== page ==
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A nyone who has done competitive distance running finds it a challenge to be objective about Steve Prefontaine. He was the Muhammad Ali of the sport: a popularizer, a matinee idol, a big mouth who made promises and usually delivered on them.

He had an aggressive style both on and off the track, running with fierce intensity in the middle of the race to try to break faster runners because he didn’t have that great a final "kick." When he took the national two-mile record in high school, he shaved seven seconds off the previous mark, and eventually captured seven American records between 2,000 and 10,000 meters. No US runner before or since has had the best times at so many different distances.

He openly criticized the venality and hypocrisy of the American Athletic Union, which kept athletes in penury to maintain their amateur status (Pre himself lived on food stamps after competing in the 1972 Olympics), and gave others the courage to break the system after his James Dean-like death in a one-car accident at the age of 24.

The twentieth anniversary of Prefontaine’s untimely 1975 passing awakened a slew of memories among his fans, which resulted in two separate feature films ("Prefontaine"—a 1997 pseudo bio-pic by the makers of "Hoop Dreams"—and the glossier "Without Limits" a year later). This documentary beat them out of the blocks.

"Fire on the Track: The Steve Prefontaine Story" is visually sharp. There’s plenty of action footage, great stills, and on-camera comments by everyone from runners who raced him, coaches who trained him, and sportswriters who covered him, to girlfriends and former runner and rabid fan Dana Carvey. It’s a shame the filmmakers didn’t manage to get a couple minutes with another noted Pre fan, Tom Cruise, who was one of the executive producers of "Without Limits." In archival interview footage from early in his career, Prefontaine himself sounds like—I swear—Roger McGuinn! Interviewees are wisely shot at subtly different angles and distances, as well as being placed before a wide variety of backgrounds—from tracks to mountain vistas to a commercial fishing boat basin … even a castle.

A couple really nice touches: At the climax of his attempt at the tender age of 21 to beat the best in the world in the 1972 Olympic 5,000 meters (a few days after the slaying of the Israeli athletes), the film suddenly breaks the crowd roar with 200 meters left to show coach Bill Dellinger, a three-time Olympian, quietly speaking of his admiration for his protégé’s guts. And after telling the viewer repeatedly about "Pre’s people," the devoted fans who constituted his second wind, the film offers clips during the credits of nearly a dozen unknowns off the street talking about Pre.

I’m afraid the writing is not on a par with the visuals, however. Early on, Pre’s home stadium of Hayward Field is called "the Carnegie Hall of track"—a simile I find unintelligible except in the vaguest terms. His home town is too easily nutshelled with the usual clichés: "from the hillside shriek of the saws to the thunder of the docks … Things have always been tough in Coos Bay."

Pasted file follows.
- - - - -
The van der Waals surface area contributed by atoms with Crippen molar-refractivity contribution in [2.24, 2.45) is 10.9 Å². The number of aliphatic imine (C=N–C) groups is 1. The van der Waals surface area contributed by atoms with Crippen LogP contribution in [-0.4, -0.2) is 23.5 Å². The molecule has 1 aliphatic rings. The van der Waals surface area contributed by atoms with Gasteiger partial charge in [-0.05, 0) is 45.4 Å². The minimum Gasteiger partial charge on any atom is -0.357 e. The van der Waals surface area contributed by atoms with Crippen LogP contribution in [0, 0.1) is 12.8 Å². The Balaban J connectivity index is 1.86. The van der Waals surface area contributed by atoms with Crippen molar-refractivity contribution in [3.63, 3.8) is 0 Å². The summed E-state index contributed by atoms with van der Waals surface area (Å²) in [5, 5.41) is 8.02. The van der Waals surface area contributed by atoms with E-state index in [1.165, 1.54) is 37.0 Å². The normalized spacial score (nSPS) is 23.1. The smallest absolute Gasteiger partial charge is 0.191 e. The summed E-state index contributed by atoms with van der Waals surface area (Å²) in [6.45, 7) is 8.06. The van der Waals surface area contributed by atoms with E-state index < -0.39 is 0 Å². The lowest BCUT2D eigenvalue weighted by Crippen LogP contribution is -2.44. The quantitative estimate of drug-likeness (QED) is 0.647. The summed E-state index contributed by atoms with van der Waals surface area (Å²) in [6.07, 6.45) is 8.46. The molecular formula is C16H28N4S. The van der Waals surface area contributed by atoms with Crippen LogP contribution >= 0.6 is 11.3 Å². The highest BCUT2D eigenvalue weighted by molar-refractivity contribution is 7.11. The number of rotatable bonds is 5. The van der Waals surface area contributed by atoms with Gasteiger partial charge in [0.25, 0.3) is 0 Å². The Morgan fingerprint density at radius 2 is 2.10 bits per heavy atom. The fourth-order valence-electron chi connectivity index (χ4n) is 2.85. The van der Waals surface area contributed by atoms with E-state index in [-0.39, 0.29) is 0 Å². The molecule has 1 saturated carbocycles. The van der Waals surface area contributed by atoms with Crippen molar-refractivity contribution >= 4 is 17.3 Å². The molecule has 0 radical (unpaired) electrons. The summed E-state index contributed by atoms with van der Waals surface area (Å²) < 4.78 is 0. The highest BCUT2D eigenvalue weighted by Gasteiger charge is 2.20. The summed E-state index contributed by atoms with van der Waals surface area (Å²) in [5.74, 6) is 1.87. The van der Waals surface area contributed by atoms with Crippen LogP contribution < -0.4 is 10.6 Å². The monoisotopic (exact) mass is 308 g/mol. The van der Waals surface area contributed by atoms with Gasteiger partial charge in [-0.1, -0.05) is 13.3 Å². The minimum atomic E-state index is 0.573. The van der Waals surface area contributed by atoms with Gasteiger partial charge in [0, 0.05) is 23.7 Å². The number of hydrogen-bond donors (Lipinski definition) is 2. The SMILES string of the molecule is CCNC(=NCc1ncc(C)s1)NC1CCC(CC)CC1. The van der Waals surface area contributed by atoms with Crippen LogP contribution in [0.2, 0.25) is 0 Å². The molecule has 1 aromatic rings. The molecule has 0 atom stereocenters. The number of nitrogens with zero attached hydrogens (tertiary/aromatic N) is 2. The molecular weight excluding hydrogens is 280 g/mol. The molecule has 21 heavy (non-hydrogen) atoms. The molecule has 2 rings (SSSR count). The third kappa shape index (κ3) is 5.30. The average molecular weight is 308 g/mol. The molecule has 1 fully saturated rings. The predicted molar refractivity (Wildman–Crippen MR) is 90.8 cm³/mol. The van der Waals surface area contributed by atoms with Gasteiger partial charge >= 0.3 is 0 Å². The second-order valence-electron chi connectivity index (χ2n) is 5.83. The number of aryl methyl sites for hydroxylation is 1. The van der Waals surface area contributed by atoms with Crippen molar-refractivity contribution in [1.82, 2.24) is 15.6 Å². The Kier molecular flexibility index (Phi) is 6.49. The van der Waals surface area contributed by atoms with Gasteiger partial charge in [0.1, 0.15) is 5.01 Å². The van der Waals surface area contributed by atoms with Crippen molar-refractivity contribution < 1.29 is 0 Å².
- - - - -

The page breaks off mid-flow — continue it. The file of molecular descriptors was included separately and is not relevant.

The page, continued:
The soundtrack, what there is of it, is energizing but unobtrusive: a little slide guitar, some caustic electric lead, but rarely more than 15 seconds at a time.

Since producer Hollister was a designer at Nike, we get not only justified references to Prefontaine’s relationship with the firm through coach and co-founder Bill Bowerman and his "waffle" training shoes, but the comments of Phil Knight, ad clips of Agassi, Barkley and McEnroe, and most annoying, the pointless appearance of the Nike swoosh over the otherwise classy image of a footprint in the sand that concludes the film.

Ken Kesey narrates. His boyish, slightly folksy voice is neither instantly recognizable nor particularly imposing. He has a tendency to drop a word or name at the end of a sentence so that you can’t fully catch it, and the music sometimes obscures him. But as a fellow state resident and alumnus of the University of Oregon (he lettered in wrestling, not running), he was a decent choice for the job.

There is a kind of arc to the runner’s brief life from cocky youth to calmer maturity that is particularly mirrored in the attitudes of Mac Wilkins, the world-class discus thrower who was a classmate of Pre’s at Oregon. Annoyed that the runner got so much attention from girls and the press (Pre made the cover of Sports Illustrated as "America’s Distance Prodigy" his freshman year), Wilkins sarcastically nicknamed him "World" for world-famous. Later, the disc tosser explains that Prefontaine’s seeming arrogance "was him just being focused and honest," and in recalling the runner’s death Wilkins tearfully states they had a lot in common.

As I say, it’s difficult to know how well this trim package of war stories, racing footage, peppy music, and faces familiar only to the sport’s aficionados would touch a general viewer, but I think he or she would find the movie at least mildly engaging. For a small-time project made by non-film industry professionals, it’s pretty good.

David Loftus


David Loftus came of age in Coos Bay, entered Prefontaine’s high school four years after the star graduated, met Pre his first week of school, jogged a little way with the older runner after he witnessed Loftus’s first junior varsity race, and broke Pre’s freshman two-mile record before getting distracted by other activities. David Loftus, Writer - AllWatchers.com


Erich Lyttle—Director
Scott Chambers—Executive Producer
Chris Petersen—Executive Producer
Geoff Hollister—Producer
Mike Chariker—Technical Director
Ken Kesey, Kenny Moore, Erich Lyttle—Writers
Ken Kesey—Narrator

1995, 58 minutes